There have been no confirmed sightings of a mountain lion spotted on the east side of town since Sunday night, and the Police Department on Tuesday afternoon issued a news release that the cat “is believed to have moved on.”
“We had two unconfirmed reports last night,” Turlock police Sgt. Steve Webb said Tuesday morning. He said authorities in Livingston also received a report that someone saw a mountain lion, also unconfirmed.
Lt. Patrick Foy of the Department of Fish and Wildlife said seven reports of mountain lion sightings came from the Turlock area Monday. Of those, six were dogs. The seventh caller provided video. “It was a possum,” Foy said. He said it’s not unusual for reports to increase after a well-publicized incident such as the one in Turlock.
Local law enforcement and the state Department of Fish and Wildlife have been on the lookout for a mountain lion since reports surfaced of a 90-pound cat in east Turlock on Sunday evening.
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Foy said game wardens remain on standby if anyone should report a sighting. Wardens will respond quickly with a gun and tranquilizer darts, in hopes of capturing the lion and returning it to its natural habitat.
However, with a range of up to 200 miles, the cat could have made its own way back by now. “That’s what we hope,” Foy said.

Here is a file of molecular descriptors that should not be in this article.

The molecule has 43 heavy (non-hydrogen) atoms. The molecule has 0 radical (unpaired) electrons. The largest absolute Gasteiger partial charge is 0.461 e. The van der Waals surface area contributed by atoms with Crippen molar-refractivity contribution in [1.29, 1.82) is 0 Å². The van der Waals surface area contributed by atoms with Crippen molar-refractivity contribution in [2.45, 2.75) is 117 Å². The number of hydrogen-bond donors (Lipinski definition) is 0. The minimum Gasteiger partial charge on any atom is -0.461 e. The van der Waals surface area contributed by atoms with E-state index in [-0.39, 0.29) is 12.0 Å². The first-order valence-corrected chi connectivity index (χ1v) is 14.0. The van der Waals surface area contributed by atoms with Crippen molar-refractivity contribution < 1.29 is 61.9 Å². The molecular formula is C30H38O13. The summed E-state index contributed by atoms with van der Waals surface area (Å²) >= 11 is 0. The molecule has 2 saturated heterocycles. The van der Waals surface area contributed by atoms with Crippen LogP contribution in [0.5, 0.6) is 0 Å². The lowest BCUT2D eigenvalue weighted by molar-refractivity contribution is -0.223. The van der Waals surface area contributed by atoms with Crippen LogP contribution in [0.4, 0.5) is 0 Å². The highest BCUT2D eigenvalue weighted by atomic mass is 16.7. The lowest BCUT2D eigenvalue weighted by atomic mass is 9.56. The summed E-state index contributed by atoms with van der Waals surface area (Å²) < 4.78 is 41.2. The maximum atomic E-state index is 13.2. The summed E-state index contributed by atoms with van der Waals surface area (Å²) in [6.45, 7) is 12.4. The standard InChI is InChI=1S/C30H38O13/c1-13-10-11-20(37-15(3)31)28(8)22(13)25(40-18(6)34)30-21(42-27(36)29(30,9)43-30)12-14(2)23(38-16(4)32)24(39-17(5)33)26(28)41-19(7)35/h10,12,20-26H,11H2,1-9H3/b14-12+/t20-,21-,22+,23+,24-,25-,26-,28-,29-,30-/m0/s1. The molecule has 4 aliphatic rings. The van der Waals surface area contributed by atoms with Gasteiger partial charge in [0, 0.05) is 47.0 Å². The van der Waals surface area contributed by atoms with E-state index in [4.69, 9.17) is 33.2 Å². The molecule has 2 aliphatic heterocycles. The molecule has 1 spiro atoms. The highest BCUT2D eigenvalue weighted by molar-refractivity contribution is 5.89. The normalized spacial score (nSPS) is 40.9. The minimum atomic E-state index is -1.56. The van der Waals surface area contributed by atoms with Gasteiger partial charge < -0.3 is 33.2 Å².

Tuesday, officials with the Turlock Unified School District encouraged parents to continue taking their children to school, or if allowing them to walk, having them go in groups.
The district stressed that the suggestions were made as a precautionary measure. The cat has shown no sign of aggression toward people or animals, authorities said.
“School sites will continue to closely monitor student and staff safety,” the district said in an update to its Facebook page Tuesday.
In replying to a question on The Modesto Bee’s Facebook page, parents expressed varying levels of concern.
“My three kids still walked to the bus stop yesterday and this morning,” Cory Cunningham said. “Yeah, it was a little nerve-wracking, but you can’t put things off or change your life because of an animal that was around long before we were. I’m sure the poor animal was just as scared as some people were.”
Morgan Farmer Eckhardt said before she lets her pets go outside, “we do a perimeter walk with our lion light!”
Monica Canela said she is playing it safe. “I’m taking no chances,” she wrote. “I take and pick up my kids.”
Sandy Berry, whose children and grandson live in Turlock, struck a similar cautious tone. “I’m a little nervous for them. My daughter said she won’t be taking my grandson to the park until the lion is caught.”
Lester Mitchell IV said he is unfazed by the sightings. “I power walk every day around the entire town,” he wrote. “No sightings here, and really don’t feel scared.”
Christina Erbe also is unafraid. “I am not scared at all,” she wrote, adding that her children still play outside. “That cat is running away from everyone. Unless you chase it into a corner and threaten it, then I’d be a little more concerned. ... I’m a little more scared of (drunk) drivers hitting someone than a large cat eluding authorities.”